The Center Square
Tennessee is one of four states chosen by pharmaceutical giant Pfizer to help refine plans for the delivery and deployment of the Pfizer-BioNTech COVID-19 vaccine if it receives approval from the U.S. Food and Drug Administration, Pfizer announced Tuesday.
The pilot program will help support states’ planning, deployment and administration of the COVID-19 vaccine and adapt findings for use in other states to support vaccine distribution. Tennessee released its COVID-19 vaccine distribution plan last month.
“One of the most important aspects of our response is building a dependable infrastructure to distribute the approved COVID-19 vaccines as they become available in our state,” Gov. Bill Lee told said Tuesday during a news conference. “Pfizer selected our state because of our plan, because of our ability to build out a strong infrastructure, and we’re thankful for that partnership and what it means to Tennessee.”
Moderna and Pfizer – drug makers that are working to develop, test and seek FDA approval for a COVID-19 vaccine – recently announced their vaccines are effective at a rate of more than 90 percent in clinical trials.
“Although actual data has not yet been published, the companies both report effectiveness in excess of 90%. If this indeed is accurate, this far exceeds what we had initially expected, and is an incredibly encouraging advancement towards widespread herd immunity,” Tennessee Health Commissioner Lisa Piercey said.
Piercey said Pfizer and Moderna likely will submit efficacy data to the FDA within the next month. Once the FDA has the information it needs, it likely will take several days to a few weeks to make a decision on whether to approve the vaccine. Once a vaccine is approved by the FDA, it could be distributed to Tennessee in as little as 24 hours.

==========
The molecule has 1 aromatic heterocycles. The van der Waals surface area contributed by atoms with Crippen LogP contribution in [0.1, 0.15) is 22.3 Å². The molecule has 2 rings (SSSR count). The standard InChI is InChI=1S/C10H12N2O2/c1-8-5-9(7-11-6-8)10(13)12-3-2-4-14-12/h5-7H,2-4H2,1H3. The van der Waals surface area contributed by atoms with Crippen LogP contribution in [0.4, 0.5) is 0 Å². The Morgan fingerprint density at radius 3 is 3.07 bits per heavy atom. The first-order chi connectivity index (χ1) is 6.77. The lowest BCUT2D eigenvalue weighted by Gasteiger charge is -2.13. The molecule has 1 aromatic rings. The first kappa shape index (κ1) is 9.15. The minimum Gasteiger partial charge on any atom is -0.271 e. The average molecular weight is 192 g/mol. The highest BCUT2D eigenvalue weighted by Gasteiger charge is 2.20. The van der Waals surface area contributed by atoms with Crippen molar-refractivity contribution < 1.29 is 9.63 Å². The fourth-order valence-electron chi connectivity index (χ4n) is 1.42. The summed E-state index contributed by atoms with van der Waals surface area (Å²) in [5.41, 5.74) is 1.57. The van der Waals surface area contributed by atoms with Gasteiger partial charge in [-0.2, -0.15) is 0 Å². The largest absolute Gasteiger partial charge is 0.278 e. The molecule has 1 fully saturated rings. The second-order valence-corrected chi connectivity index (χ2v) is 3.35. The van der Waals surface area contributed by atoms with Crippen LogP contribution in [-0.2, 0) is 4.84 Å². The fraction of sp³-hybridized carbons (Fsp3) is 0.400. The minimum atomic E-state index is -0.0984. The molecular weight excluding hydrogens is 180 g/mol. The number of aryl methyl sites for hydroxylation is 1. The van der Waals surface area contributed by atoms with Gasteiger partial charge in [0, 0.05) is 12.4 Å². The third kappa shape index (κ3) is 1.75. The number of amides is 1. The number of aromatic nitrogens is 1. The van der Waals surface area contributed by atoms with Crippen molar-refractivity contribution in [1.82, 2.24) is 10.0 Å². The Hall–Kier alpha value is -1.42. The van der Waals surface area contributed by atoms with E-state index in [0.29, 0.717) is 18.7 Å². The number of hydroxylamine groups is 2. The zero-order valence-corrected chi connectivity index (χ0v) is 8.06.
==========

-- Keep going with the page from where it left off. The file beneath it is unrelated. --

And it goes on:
Pfizer selected Tennessee, Rhode Island, Texas and New Mexico for the pilot program because of their differences in size, diversity of populations, immunization infrastructure and the states’ need to reach people in urban and rural settings, the company said. Tennessee will not receive the COVID-19 vaccine doses earlier than other states because of the program.
“This pilot program and our collaboration with U.S. and state officials will help us prepare for broader vaccine deployment in the near future, subject to authorization or approval, as we work to address this urgent public health need,” said Angela Hwang, group president of Pfizer Biopharmaceuticals Group. “We are hopeful that results from this vaccine delivery pilot will serve as the model for other U.S. states and international governments.”
Tuesday’s announcement came as the Tennessee Department of Health has reported record-high numbers of new COVID-19 cases, along with increased test positivity rates. Piercey encouraged Tennesseans with or without COVID-19 symptoms to be tested.
“Despite widespread availability of testing, the recent high positivity rates really worried us because they tell us people aren’t getting tested. They’re either not getting tested because they choose not to or because they’re not showing symptoms,” Piercey said.
“Please hear me clearly,” she said. “We cannot control the spread of this virus if we don’t know who has it.”